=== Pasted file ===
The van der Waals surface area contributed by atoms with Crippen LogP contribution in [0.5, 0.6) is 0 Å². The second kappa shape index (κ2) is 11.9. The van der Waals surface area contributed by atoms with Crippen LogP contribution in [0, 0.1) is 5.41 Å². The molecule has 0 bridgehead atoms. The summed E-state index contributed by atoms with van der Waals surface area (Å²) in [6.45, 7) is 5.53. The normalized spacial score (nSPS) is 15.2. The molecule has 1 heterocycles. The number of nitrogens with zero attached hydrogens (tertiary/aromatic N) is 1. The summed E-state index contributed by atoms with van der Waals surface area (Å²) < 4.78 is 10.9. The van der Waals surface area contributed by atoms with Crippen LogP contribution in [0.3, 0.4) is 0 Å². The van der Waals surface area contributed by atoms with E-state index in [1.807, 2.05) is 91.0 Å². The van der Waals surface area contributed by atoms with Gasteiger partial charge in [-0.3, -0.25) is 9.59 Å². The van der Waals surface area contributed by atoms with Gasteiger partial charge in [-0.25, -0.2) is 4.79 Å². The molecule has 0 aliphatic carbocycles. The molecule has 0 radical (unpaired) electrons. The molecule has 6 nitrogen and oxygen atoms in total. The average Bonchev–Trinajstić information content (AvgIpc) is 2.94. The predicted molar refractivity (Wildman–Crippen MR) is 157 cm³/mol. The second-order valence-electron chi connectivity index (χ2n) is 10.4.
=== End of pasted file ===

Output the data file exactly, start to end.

The van der Waals surface area contributed by atoms with Crippen LogP contribution in [0.5, 0.6) is 0 Å². The second kappa shape index (κ2) is 11.9. The van der Waals surface area contributed by atoms with Crippen LogP contribution in [0, 0.1) is 5.41 Å². The molecule has 0 bridgehead atoms. The summed E-state index contributed by atoms with van der Waals surface area (Å²) in [6.45, 7) is 5.53. The normalized spacial score (nSPS) is 15.2. The molecule has 1 heterocycles. The number of nitrogens with zero attached hydrogens (tertiary/aromatic N) is 1. The summed E-state index contributed by atoms with van der Waals surface area (Å²) < 4.78 is 10.9. The van der Waals surface area contributed by atoms with Crippen LogP contribution in [0.3, 0.4) is 0 Å². The van der Waals surface area contributed by atoms with E-state index in [1.807, 2.05) is 91.0 Å². The van der Waals surface area contributed by atoms with Gasteiger partial charge in [-0.3, -0.25) is 9.59 Å². The van der Waals surface area contributed by atoms with Gasteiger partial charge in [-0.25, -0.2) is 4.79 Å². The molecule has 0 aliphatic carbocycles. The molecule has 0 radical (unpaired) electrons. The molecule has 6 nitrogen and oxygen atoms in total. The average Bonchev–Trinajstić information content (AvgIpc) is 2.94. The predicted molar refractivity (Wildman–Crippen MR) is 157 cm³/mol. The second-order valence-electron chi connectivity index (χ2n) is 10.4.